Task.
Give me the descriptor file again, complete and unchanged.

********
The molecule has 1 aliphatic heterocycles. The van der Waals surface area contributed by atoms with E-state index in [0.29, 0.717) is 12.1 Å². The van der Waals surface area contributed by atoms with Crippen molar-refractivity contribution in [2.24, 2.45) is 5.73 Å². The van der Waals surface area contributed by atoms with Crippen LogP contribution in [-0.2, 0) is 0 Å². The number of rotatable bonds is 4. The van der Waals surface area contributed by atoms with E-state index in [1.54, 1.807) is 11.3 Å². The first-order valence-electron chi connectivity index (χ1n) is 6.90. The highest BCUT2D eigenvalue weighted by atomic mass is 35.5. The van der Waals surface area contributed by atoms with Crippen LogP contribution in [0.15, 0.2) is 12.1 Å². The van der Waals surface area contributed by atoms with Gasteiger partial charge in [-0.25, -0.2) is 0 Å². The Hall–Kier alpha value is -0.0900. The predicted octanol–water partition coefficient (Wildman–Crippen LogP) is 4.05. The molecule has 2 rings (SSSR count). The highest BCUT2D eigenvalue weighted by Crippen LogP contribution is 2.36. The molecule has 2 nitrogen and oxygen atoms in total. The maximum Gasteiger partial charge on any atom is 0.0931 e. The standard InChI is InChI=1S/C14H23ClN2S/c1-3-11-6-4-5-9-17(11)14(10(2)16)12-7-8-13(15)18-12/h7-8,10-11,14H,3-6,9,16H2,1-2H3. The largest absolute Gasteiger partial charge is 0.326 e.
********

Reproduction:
The molecule has 1 aliphatic heterocycles. The van der Waals surface area contributed by atoms with E-state index in [0.29, 0.717) is 12.1 Å². The van der Waals surface area contributed by atoms with Crippen molar-refractivity contribution in [2.24, 2.45) is 5.73 Å². The van der Waals surface area contributed by atoms with Crippen LogP contribution in [-0.2, 0) is 0 Å². The number of rotatable bonds is 4. The van der Waals surface area contributed by atoms with E-state index in [1.54, 1.807) is 11.3 Å². The first-order valence-electron chi connectivity index (χ1n) is 6.90. The highest BCUT2D eigenvalue weighted by atomic mass is 35.5. The van der Waals surface area contributed by atoms with Crippen LogP contribution in [0.15, 0.2) is 12.1 Å². The van der Waals surface area contributed by atoms with Gasteiger partial charge in [-0.25, -0.2) is 0 Å². The Hall–Kier alpha value is -0.0900. The predicted octanol–water partition coefficient (Wildman–Crippen LogP) is 4.05. The molecule has 2 rings (SSSR count). The highest BCUT2D eigenvalue weighted by Crippen LogP contribution is 2.36. The molecule has 2 nitrogen and oxygen atoms in total. The maximum Gasteiger partial charge on any atom is 0.0931 e. The standard InChI is InChI=1S/C14H23ClN2S/c1-3-11-6-4-5-9-17(11)14(10(2)16)12-7-8-13(15)18-12/h7-8,10-11,14H,3-6,9,16H2,1-2H3. The largest absolute Gasteiger partial charge is 0.326 e.